Time Is Running out for Russia's Prime Minister Medvedev
Medvedev is now more a liability than an asset. He likely will not be retained after Putin's current term expires in 2018
Opposition leader Alexei Navalnyi’s recent corruption allegations against Russian Prime Minister and former Russian President Dmitry Medvedev poses a grave threat to Medvedev’s political survival in that position.
The timing of the allegations is crucial, coming as the presidential campaign approaches as does Putin’s impending decision whether or not to retain Medvedev in the PM’s post.
Putin is not left undamaged with considerable potential political consequences. However, the decline in Medvedev’s political career began long before the recent corruption allegations.
Failure to challenge Putin
As soon as he decided not make an independent run for the presidency in 2012 and then observed in complete silence Putin’s rollback of many of his liberalization policies, he became the object of bitter disappointment among young liberal elites and even some in the societal opposition, who saw in his political reforms and thaw the hope for a new perestroika.
A perestroika 2.0 might bring real regime transformation and democratization without the revolutionary upheaval of the 1990s, many hoped.
His failure to transform or break with his patron, Putin, and to insist on running for a second term was the beginning of Medvedev’s end.
During his presidency Medvedev showed some signs of being able to chart an independent course, instituting several liberalization policies: conducting a very liberal line on issues such as free speech and media, attempting police, prison, and judicial reform; and separating himself from Putin and siding with the West on the Libyan issue by having Russia abstain from vetoing a key UN resolution allowing Western powers to protect opposition and civilian elements.
Medvedev’s failure to stay in power and continue his reforms was deep disappointment for young and young-to-middle-aged Russians in the middle and creative classes and the elite with whom I spoke in past years.
The West’s violation of the Libya resolution by its direct interference on the rebels’ side in the civil war settled the issue in Putin’s mind whether to run for the presidency in Medvedev’s place while undermining confidence in Medvedev’s ability to lead on the part of not just Putin, but middle- and older-aged among the elite and even many in society who were long exasperated by Western interventionism usually undertaken at Russia’s expense.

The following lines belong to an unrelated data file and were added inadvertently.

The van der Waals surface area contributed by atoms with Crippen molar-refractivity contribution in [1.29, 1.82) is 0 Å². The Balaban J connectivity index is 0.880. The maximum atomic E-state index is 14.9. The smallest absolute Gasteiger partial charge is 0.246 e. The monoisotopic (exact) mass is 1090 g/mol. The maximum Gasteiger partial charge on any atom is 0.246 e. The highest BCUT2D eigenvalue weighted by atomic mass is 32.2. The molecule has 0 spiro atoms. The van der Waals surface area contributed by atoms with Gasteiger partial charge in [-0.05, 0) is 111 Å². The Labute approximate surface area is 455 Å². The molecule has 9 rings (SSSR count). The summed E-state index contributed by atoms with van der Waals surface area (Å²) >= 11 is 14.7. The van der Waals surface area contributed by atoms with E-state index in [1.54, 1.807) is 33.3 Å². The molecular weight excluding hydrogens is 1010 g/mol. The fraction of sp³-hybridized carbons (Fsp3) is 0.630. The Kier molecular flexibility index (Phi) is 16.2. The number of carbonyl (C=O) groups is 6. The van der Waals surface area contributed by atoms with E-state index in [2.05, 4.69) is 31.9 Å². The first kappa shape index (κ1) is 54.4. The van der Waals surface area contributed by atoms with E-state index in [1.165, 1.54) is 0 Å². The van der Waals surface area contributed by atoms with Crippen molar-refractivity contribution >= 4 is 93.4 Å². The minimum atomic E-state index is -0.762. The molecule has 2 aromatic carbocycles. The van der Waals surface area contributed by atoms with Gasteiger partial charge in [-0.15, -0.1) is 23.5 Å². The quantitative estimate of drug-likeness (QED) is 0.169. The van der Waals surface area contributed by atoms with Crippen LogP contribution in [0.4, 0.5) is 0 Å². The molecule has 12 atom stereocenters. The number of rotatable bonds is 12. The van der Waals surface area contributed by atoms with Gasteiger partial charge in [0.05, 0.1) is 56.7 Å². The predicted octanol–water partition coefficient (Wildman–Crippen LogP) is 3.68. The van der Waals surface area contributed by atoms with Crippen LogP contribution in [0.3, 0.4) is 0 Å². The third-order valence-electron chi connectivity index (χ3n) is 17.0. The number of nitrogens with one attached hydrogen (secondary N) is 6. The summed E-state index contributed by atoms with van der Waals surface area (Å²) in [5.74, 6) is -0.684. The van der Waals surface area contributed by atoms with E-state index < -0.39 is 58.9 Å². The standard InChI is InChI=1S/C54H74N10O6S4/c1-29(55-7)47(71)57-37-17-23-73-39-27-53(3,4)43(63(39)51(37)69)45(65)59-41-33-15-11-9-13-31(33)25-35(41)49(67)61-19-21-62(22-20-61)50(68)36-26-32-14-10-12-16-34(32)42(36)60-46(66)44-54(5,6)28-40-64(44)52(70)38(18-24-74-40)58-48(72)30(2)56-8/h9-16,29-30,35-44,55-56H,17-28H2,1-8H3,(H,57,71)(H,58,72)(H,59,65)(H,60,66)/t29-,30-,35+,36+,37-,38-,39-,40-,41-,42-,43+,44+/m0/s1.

Equally important, however, was Medvedev’s failure to build himself an independent power base by establishing a network of patron-client relations inside the state apparatus, placing some key sate structures under his control, and developing ties to opposition elements.
To be sure, Putin’s ties to the intelligence and security services would have made doing this without raising suspicions very difficult. But achieving some independence from Putin’s networks was possible.
If accomplished by the time the December 2012 protest demonstrations occurred, Medvedev would have had a chance to partner with pro-democracy elements in society and state and force Putin just to accede to reforms temporarily as occurred in the winter-spring 2011-2012, but as part of the presidential race’s political battle.
Even his defeat at the polls would not have meant the end but rather perhaps the beginning of his rise to power, if he chose to defect from the regime and lead the opposition al a Boris Yeltsin. Unfortunately, Medvedev proved too weak and/or loyal to Putin to take this leap.
Medvedev’s Mediocre Government and Navalnyi’s Expose’
Medvedev’s premiership during Putin’s third presidential term has had few successes. The most important is a very much improved environment for business activity in terms of reduced state interference, regulation and red tape.